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Humboldt-Universität zu Berlin - Faculty of Humanities and Social Sciences - Institute of Asian and African Studies

Humboldt-Universität zu Berlin | Faculty of Humanities and Social Sciences | Department of Asian and African Studies | Regional Departments | African Studies | Events | Upcoming Events | 26.05. Digital Colloquium on African linguistics: Participant marking and word order variation in Shua (Fehn)

26.05. Digital Colloquium on African linguistics: Participant marking and word order variation in Shua (Fehn)

"Classificatory implications of participant marking and word order variation in Shua (Kalahari Khoe)" - Talk by Anne-Maria Fehn (Research Center in Biodiversity and Genetic Resources, Vairao, Portugal) given within the digital colloquium on African linguistics and languages
When May 26, 2020 from 04:15 PM to 05:45 PM (Europe/Berlin / UTC200) iCal
Where via Zoom
Contact Name

This talk aims to provide an overview of participant marking strategies and word order patterns in the Shua dialect cluster, based on doculect data assembled from both published and unpublished sources. Shua is a Khoe-Kwadi language that has been classified within the Eastern Kalahari Khoe subgroup of Khoe. Notwithstanding the little data available, Eastern Kalahari Khoe languages are commonly thought to have undergone severe linguistic reduction in comparison with their far better documented western neighbors. The present data show that Shua follows cross-Khoe patterns in displaying basic SOV constituent order, differential object marking and a set of semantically specific postpositions to mark peripheral participant roles. While a general tendency for dependent or zero marking is observed, one dialect (Deti) displays indexing of pronominal objects on the verb. Shua differs from other Kalahari Khoe languages in using a second-position clitic, the imperfective marker ke, to delimit a pragmatically marked pre-field slot, which may be occupied by both nouns and verbs.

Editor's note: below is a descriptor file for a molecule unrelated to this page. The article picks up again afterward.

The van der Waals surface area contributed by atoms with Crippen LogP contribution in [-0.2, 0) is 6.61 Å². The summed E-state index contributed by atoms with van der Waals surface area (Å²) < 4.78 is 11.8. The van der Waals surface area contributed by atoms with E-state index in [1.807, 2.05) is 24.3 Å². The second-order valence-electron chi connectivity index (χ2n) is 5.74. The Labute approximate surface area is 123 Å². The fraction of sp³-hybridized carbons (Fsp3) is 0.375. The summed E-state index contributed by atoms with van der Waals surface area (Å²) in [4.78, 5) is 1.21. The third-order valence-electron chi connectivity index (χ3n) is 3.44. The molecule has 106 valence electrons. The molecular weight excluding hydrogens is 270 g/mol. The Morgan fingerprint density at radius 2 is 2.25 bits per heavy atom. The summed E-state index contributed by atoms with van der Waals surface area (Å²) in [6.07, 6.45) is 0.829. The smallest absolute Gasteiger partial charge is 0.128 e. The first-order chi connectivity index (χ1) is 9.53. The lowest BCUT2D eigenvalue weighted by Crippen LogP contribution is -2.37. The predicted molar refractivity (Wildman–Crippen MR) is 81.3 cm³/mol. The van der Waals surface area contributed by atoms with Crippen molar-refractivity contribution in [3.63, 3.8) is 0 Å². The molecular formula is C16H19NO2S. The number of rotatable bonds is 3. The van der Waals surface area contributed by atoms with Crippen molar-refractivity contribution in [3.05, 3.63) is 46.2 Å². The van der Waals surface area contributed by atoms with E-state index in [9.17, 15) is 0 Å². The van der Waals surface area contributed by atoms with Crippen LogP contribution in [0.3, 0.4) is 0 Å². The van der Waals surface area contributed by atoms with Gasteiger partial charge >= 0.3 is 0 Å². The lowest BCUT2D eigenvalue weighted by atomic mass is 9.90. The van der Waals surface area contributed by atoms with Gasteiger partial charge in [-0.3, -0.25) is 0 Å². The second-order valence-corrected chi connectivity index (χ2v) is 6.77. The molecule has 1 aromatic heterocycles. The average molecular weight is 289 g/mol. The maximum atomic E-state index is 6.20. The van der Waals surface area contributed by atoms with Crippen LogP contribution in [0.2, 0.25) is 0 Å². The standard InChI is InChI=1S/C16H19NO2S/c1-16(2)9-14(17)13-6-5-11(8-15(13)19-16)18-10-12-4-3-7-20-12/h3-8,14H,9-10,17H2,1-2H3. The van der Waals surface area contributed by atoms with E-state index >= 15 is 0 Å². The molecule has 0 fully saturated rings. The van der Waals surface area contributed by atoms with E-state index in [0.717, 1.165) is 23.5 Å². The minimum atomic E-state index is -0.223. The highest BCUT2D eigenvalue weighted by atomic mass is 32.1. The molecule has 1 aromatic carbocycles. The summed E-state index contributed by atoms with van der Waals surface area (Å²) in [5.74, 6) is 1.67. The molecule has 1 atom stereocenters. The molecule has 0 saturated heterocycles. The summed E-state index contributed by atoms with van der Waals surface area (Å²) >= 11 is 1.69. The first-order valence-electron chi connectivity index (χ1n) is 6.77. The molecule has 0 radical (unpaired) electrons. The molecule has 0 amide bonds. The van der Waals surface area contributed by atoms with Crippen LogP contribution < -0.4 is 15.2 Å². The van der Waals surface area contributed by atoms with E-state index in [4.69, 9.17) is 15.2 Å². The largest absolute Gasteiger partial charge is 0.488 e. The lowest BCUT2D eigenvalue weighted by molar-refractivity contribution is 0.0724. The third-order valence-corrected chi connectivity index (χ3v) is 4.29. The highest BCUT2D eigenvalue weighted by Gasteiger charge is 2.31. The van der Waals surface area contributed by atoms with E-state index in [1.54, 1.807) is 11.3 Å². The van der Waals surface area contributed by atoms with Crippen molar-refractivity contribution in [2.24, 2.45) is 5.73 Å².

Adopting a comparative perspective, it is argued that the domain of participant marking provides a good morphosyntactic framework for distinguishing the Shua dialect cluster from its eastern and western neighbors: rather than constituting a reduced variant of better preserved western Kalahari Khoe languages, Shua presents a unique combination of complex features not shared by Ts’ixa and Khwe in the West, nor by Tjwao in the East.

 

- Please contact Lee J. Pratchett about Zoom access details -